This jail design is different from the one proposed with the 2009 ballot measure. Moving the sheriff's office, dispatch, information services and Pasco Municipal Court into its own building rather than on top of the expanded jail will save money, and so will having the administration area move into the expansion, Bowen said.
The recession also has helped decrease construction costs, he said.
When the county put together a proposal in 2009, the jail expansion and remodel was estimated to cost about $23.2 million, according to county documents. The most recent estimate would be about $17.3 million for the jail remodel and expansion.
"I believe the project is well thought out," Bowen said.
Pasco Councilman Bob Hoffmann said the need for a new jail is apparent.
"Anybody can see the growth of the county and the city, the age and limited capacity of the current jail," he said.
The question is whether residents are willing to pay to fill that need, Hoffmann said. And that's hard to determine, especially with the weight of the federal debt overshadowing local governments and projects, he said.
The sales tax measure will come up during Monday's Pasco City Council meeting. Pasco City Manager Gary Crutchfield said he already intended to ask council members to discuss whether the city would have a similar position on a criminal justice sales tax measure as it took in 2009.
Then, Pasco planned to use its portion of the sales tax to fund a police station and municipal court space. Crutchfield said that, at the time, estimates showed the city likely would receive just enough revenue from the sales tax to pay for both projects.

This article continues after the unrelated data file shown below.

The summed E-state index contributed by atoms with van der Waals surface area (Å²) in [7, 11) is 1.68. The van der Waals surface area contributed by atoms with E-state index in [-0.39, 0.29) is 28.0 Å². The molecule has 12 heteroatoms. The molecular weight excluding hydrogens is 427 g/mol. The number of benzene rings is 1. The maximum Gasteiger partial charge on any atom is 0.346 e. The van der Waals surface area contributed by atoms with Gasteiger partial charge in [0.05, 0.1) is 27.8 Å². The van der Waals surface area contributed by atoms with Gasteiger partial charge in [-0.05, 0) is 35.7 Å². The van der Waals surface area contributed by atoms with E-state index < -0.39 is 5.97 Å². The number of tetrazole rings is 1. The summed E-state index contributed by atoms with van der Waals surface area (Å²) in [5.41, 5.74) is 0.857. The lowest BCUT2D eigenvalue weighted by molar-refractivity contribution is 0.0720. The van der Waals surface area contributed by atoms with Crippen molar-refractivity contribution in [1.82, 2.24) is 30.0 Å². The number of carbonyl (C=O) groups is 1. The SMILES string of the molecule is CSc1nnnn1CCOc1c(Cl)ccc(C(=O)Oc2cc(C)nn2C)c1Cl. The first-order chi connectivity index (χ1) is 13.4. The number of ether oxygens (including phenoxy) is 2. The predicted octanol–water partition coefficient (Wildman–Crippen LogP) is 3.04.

Both are needed. The city's lease for its current municipal court in the county's public safety building expires next May, Crutchfield said. So far, the county and city have not come to an agreement on a lease extension.
And the police station is "packed to the gills," he said.
If voters approve the measure, Crutchfield said it also would help solve the long-term space problem at city hall. The new police station would free up space for other departments.
Pasco can't ask for the criminal justice sales tax measure on its own. Crutchfield said the city's only option would be to ask for a property tax increase, which could make it more difficult for the Pasco School District to get voters to fund new schools. Property tax is the school district's only means to fund capital projects.
The Pasco School District's $59 million bond measure that would have paid the local cost of a new middle school, elementary school and early learning center for kindergartners failed earlier this year.
The criminal justice sales tax proposal would add 3 cents to a $10 purchase or $3 to a $1,000 purchase. It wouldn't apply to the sale of motorized farm equipment or vehicles.
Jail Capt. Rick Long said the new jail is a need, not just a want. It's an essential project so the county can continue to jail the people who need to be jailed and keep the community safe.
Commissioner Rick Miller said he hoped voters would see the need for a new jail with the growth of the county's population. The county doesn't want to be in a position where people who should be jailed can't be because of a lack of space, he said.
Crutchfield said it would be a shame to see the dramatic improvement of public safety in Pasco in the past 20 years deteriorates because of an inability to finance a new jail.
-- Kristi Pihl: 509-582-1512; firstname.lastname@example.org